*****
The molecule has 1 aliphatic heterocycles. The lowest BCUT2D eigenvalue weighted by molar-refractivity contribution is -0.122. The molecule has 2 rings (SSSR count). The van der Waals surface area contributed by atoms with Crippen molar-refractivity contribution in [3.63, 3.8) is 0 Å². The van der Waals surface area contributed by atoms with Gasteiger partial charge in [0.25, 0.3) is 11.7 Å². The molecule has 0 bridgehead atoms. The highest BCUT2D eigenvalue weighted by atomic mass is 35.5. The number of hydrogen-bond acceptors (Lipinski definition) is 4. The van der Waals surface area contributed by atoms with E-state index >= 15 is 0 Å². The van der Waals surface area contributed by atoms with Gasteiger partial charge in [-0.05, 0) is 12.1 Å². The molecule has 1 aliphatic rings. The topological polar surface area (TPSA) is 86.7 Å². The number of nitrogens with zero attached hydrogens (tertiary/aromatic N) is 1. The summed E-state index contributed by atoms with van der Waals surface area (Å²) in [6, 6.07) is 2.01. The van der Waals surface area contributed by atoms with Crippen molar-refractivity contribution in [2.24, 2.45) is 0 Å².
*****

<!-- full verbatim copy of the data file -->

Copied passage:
The molecule has 1 aliphatic heterocycles. The lowest BCUT2D eigenvalue weighted by molar-refractivity contribution is -0.122. The molecule has 2 rings (SSSR count). The van der Waals surface area contributed by atoms with Crippen molar-refractivity contribution in [3.63, 3.8) is 0 Å². The van der Waals surface area contributed by atoms with Gasteiger partial charge in [0.25, 0.3) is 11.7 Å². The molecule has 0 bridgehead atoms. The highest BCUT2D eigenvalue weighted by atomic mass is 35.5. The number of hydrogen-bond acceptors (Lipinski definition) is 4. The van der Waals surface area contributed by atoms with E-state index >= 15 is 0 Å². The van der Waals surface area contributed by atoms with Gasteiger partial charge in [-0.05, 0) is 12.1 Å². The molecule has 1 aliphatic rings. The topological polar surface area (TPSA) is 86.7 Å². The number of nitrogens with zero attached hydrogens (tertiary/aromatic N) is 1. The summed E-state index contributed by atoms with van der Waals surface area (Å²) in [6, 6.07) is 2.01. The van der Waals surface area contributed by atoms with Crippen molar-refractivity contribution in [2.24, 2.45) is 0 Å².